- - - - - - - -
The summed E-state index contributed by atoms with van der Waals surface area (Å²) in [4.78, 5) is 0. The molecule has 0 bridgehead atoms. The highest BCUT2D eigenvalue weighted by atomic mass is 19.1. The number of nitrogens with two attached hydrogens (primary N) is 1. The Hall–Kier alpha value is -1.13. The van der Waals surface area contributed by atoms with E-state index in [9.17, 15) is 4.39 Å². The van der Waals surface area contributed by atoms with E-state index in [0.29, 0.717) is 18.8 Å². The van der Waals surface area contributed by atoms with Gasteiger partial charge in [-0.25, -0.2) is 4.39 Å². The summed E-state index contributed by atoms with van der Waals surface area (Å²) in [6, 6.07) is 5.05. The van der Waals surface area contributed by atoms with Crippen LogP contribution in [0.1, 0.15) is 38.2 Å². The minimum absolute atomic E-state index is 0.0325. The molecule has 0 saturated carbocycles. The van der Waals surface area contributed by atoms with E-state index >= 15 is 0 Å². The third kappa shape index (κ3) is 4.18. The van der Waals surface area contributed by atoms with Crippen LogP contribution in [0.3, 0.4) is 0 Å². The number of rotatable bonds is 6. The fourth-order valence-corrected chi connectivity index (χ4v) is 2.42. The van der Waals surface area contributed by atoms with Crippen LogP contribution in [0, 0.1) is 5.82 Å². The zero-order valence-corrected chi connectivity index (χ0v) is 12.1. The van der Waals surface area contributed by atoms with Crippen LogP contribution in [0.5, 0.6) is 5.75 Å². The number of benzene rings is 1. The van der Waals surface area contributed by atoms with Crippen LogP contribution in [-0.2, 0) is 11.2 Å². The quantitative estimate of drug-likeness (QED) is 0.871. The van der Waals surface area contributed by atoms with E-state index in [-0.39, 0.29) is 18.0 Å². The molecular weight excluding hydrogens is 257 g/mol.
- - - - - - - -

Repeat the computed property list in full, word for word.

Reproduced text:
The summed E-state index contributed by atoms with van der Waals surface area (Å²) in [4.78, 5) is 0. The molecule has 0 bridgehead atoms. The highest BCUT2D eigenvalue weighted by atomic mass is 19.1. The number of nitrogens with two attached hydrogens (primary N) is 1. The Hall–Kier alpha value is -1.13. The van der Waals surface area contributed by atoms with E-state index in [9.17, 15) is 4.39 Å². The van der Waals surface area contributed by atoms with E-state index in [0.29, 0.717) is 18.8 Å². The van der Waals surface area contributed by atoms with Gasteiger partial charge in [-0.25, -0.2) is 4.39 Å². The summed E-state index contributed by atoms with van der Waals surface area (Å²) in [6, 6.07) is 5.05. The van der Waals surface area contributed by atoms with Crippen LogP contribution in [0.1, 0.15) is 38.2 Å². The minimum absolute atomic E-state index is 0.0325. The molecule has 0 saturated carbocycles. The van der Waals surface area contributed by atoms with E-state index >= 15 is 0 Å². The third kappa shape index (κ3) is 4.18. The van der Waals surface area contributed by atoms with Crippen LogP contribution in [0.3, 0.4) is 0 Å². The number of rotatable bonds is 6. The fourth-order valence-corrected chi connectivity index (χ4v) is 2.42. The van der Waals surface area contributed by atoms with Crippen LogP contribution in [0, 0.1) is 5.82 Å². The zero-order valence-corrected chi connectivity index (χ0v) is 12.1. The van der Waals surface area contributed by atoms with Crippen LogP contribution in [0.5, 0.6) is 5.75 Å². The number of benzene rings is 1. The van der Waals surface area contributed by atoms with Crippen LogP contribution in [-0.2, 0) is 11.2 Å². The quantitative estimate of drug-likeness (QED) is 0.871. The van der Waals surface area contributed by atoms with E-state index in [-0.39, 0.29) is 18.0 Å². The molecular weight excluding hydrogens is 257 g/mol.